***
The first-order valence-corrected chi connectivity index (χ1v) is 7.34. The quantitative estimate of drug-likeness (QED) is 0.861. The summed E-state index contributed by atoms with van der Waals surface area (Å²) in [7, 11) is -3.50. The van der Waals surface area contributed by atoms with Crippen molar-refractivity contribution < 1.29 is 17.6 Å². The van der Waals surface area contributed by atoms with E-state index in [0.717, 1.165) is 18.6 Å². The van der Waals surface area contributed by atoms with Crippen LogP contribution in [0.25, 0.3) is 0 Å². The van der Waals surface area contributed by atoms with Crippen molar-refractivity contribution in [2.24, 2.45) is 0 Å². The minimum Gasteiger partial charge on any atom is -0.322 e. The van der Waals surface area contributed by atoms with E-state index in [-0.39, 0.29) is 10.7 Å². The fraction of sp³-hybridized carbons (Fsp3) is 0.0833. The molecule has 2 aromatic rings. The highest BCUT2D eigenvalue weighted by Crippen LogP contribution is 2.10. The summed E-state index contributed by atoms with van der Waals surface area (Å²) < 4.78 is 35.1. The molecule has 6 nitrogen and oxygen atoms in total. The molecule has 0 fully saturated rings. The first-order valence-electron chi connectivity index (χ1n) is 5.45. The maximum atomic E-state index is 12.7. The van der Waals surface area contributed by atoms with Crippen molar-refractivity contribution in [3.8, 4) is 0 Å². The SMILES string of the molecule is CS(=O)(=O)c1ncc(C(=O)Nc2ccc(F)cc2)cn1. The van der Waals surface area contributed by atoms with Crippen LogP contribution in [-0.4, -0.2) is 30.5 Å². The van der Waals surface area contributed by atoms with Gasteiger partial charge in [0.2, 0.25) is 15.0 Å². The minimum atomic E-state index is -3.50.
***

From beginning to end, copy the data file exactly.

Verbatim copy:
The first-order valence-corrected chi connectivity index (χ1v) is 7.34. The quantitative estimate of drug-likeness (QED) is 0.861. The summed E-state index contributed by atoms with van der Waals surface area (Å²) in [7, 11) is -3.50. The van der Waals surface area contributed by atoms with Crippen molar-refractivity contribution < 1.29 is 17.6 Å². The van der Waals surface area contributed by atoms with E-state index in [0.717, 1.165) is 18.6 Å². The van der Waals surface area contributed by atoms with Crippen LogP contribution in [0.25, 0.3) is 0 Å². The van der Waals surface area contributed by atoms with Crippen molar-refractivity contribution in [2.24, 2.45) is 0 Å². The minimum Gasteiger partial charge on any atom is -0.322 e. The van der Waals surface area contributed by atoms with E-state index in [-0.39, 0.29) is 10.7 Å². The fraction of sp³-hybridized carbons (Fsp3) is 0.0833. The molecule has 2 aromatic rings. The highest BCUT2D eigenvalue weighted by Crippen LogP contribution is 2.10. The summed E-state index contributed by atoms with van der Waals surface area (Å²) < 4.78 is 35.1. The molecule has 6 nitrogen and oxygen atoms in total. The molecule has 0 fully saturated rings. The first-order valence-electron chi connectivity index (χ1n) is 5.45. The maximum atomic E-state index is 12.7. The van der Waals surface area contributed by atoms with Crippen molar-refractivity contribution in [3.8, 4) is 0 Å². The SMILES string of the molecule is CS(=O)(=O)c1ncc(C(=O)Nc2ccc(F)cc2)cn1. The van der Waals surface area contributed by atoms with Crippen LogP contribution in [-0.4, -0.2) is 30.5 Å². The van der Waals surface area contributed by atoms with Gasteiger partial charge in [0.2, 0.25) is 15.0 Å². The minimum atomic E-state index is -3.50.